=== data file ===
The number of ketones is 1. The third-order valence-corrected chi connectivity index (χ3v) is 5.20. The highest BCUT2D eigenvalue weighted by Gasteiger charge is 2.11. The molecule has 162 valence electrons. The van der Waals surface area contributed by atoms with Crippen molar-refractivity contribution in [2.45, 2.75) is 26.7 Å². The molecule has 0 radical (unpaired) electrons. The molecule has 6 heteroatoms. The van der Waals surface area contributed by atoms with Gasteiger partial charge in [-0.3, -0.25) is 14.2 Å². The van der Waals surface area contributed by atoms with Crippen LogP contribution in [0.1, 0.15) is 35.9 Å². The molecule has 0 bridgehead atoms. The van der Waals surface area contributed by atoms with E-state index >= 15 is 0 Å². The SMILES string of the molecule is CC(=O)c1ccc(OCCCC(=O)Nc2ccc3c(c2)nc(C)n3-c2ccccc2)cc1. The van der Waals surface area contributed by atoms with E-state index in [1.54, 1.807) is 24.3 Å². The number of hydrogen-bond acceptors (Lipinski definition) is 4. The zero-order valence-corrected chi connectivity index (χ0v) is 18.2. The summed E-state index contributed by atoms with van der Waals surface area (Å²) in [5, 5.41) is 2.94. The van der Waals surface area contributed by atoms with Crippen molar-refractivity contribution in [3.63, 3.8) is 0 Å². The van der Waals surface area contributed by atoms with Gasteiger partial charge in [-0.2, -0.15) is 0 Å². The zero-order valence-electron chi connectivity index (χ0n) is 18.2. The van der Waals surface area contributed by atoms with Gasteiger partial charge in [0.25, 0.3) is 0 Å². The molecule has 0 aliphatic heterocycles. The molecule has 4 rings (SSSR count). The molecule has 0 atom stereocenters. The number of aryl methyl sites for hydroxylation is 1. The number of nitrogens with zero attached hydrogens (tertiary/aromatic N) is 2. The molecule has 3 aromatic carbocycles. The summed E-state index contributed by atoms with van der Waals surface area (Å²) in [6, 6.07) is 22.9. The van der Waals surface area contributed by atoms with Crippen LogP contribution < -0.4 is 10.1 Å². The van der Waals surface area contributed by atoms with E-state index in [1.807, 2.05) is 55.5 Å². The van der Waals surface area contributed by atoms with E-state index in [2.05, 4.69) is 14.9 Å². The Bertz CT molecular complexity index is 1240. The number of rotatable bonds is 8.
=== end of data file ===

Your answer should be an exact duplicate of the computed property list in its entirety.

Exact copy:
The number of ketones is 1. The third-order valence-corrected chi connectivity index (χ3v) is 5.20. The highest BCUT2D eigenvalue weighted by Gasteiger charge is 2.11. The molecule has 162 valence electrons. The van der Waals surface area contributed by atoms with Crippen molar-refractivity contribution in [2.45, 2.75) is 26.7 Å². The molecule has 0 radical (unpaired) electrons. The molecule has 6 heteroatoms. The van der Waals surface area contributed by atoms with Gasteiger partial charge in [-0.3, -0.25) is 14.2 Å². The van der Waals surface area contributed by atoms with Crippen LogP contribution in [0.1, 0.15) is 35.9 Å². The molecule has 0 bridgehead atoms. The van der Waals surface area contributed by atoms with E-state index >= 15 is 0 Å². The SMILES string of the molecule is CC(=O)c1ccc(OCCCC(=O)Nc2ccc3c(c2)nc(C)n3-c2ccccc2)cc1. The van der Waals surface area contributed by atoms with E-state index in [1.54, 1.807) is 24.3 Å². The number of hydrogen-bond acceptors (Lipinski definition) is 4. The zero-order valence-corrected chi connectivity index (χ0v) is 18.2. The summed E-state index contributed by atoms with van der Waals surface area (Å²) in [5, 5.41) is 2.94. The van der Waals surface area contributed by atoms with Crippen molar-refractivity contribution in [3.63, 3.8) is 0 Å². The van der Waals surface area contributed by atoms with Gasteiger partial charge in [-0.2, -0.15) is 0 Å². The zero-order valence-electron chi connectivity index (χ0n) is 18.2. The van der Waals surface area contributed by atoms with Gasteiger partial charge in [0.25, 0.3) is 0 Å². The molecule has 0 aliphatic heterocycles. The molecule has 4 rings (SSSR count). The molecule has 0 atom stereocenters. The number of aryl methyl sites for hydroxylation is 1. The number of nitrogens with zero attached hydrogens (tertiary/aromatic N) is 2. The molecule has 3 aromatic carbocycles. The summed E-state index contributed by atoms with van der Waals surface area (Å²) in [6, 6.07) is 22.9. The van der Waals surface area contributed by atoms with Crippen LogP contribution < -0.4 is 10.1 Å². The van der Waals surface area contributed by atoms with E-state index in [1.807, 2.05) is 55.5 Å². The van der Waals surface area contributed by atoms with E-state index in [2.05, 4.69) is 14.9 Å². The Bertz CT molecular complexity index is 1240. The number of rotatable bonds is 8.